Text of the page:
25 February 2011


"I believe the essential difference between the right hemisphere and the left hemisphere is that the right hemisphere pays attention to the Other, whatever it is that exists apart from ourselves, with which it sees itself in profound relation. It is deeply attracted to, and given life by, the relationship, the betweenness, that exists with this Other. By contrast, the left hemisphere pays attention to the virtual world that it has created, which is self-consistent, but self-contained, ultimately disconnected from the Other, making it powerful, but ultimately only able to operate on, and to know, itself." (The Master and His Emissary, Iain McGilchrist, 2009; page 93). 
As the frontal lobes operate to oppose, inhibit and modulate the more instinctive impulses of each of the hemispheres so the culture and the social institutional milieu in which human society plays itself out operates to elaborate and extend the experiences of each of the hemispheres.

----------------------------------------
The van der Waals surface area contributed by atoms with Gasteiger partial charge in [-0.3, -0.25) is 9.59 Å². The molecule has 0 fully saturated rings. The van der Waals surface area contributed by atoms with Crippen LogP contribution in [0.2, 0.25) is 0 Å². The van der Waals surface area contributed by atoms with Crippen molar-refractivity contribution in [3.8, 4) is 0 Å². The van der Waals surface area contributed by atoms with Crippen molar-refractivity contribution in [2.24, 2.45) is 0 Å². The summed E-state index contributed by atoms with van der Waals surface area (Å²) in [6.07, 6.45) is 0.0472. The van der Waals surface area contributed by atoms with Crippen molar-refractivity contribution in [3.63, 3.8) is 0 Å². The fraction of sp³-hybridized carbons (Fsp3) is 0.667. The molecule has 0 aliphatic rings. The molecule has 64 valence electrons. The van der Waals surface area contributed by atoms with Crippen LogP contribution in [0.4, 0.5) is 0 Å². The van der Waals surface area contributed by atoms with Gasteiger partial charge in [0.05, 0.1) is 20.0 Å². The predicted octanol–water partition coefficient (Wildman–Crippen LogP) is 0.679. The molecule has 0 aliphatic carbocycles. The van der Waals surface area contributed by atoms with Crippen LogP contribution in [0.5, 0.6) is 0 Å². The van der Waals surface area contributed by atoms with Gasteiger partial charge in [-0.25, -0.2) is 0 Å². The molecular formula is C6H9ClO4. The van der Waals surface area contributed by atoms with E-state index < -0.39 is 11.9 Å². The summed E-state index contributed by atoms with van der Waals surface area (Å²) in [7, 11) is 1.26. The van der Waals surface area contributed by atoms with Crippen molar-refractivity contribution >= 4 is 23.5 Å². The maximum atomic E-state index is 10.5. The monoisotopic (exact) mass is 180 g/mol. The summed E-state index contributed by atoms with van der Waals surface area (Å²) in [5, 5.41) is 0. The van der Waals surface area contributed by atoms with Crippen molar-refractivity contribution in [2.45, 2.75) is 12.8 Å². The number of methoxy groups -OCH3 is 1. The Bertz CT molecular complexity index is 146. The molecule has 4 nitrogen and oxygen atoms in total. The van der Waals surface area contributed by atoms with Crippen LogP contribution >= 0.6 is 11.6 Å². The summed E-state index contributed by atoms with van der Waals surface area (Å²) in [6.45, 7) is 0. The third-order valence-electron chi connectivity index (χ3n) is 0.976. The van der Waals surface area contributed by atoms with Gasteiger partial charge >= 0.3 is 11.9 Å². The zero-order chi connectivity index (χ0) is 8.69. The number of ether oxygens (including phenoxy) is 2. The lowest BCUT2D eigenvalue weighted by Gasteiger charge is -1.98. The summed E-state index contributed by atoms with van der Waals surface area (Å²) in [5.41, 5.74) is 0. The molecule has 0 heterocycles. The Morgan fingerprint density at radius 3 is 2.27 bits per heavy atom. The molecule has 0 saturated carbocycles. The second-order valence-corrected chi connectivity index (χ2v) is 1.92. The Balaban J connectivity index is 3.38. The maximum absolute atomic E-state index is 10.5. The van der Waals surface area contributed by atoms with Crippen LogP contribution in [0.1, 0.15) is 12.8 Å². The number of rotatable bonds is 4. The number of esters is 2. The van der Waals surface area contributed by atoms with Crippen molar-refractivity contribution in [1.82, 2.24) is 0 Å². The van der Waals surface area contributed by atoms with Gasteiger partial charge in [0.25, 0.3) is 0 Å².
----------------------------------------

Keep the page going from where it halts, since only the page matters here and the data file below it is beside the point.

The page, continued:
As media are extensions of the senses so religions are extensions of the Otherness, and so states are extensions of the virtualness. The political/ideological left mistakenly believes the institutions of the state can and should be harnessed to the needs and impulses of recognizing the Other while the political/ideological right mistakenly believes the institutions of the church can and should be harnessed to the needs and impulses of collective glory. Both these political/ideological orientations are simplistic and primitive. 
The Bible offers a more evolved, more advanced, more nuanced and more subtle version of how it is the collective, social, institutional, cultural milieu ought to interact with the various experiential modes of each side of the human brain.  

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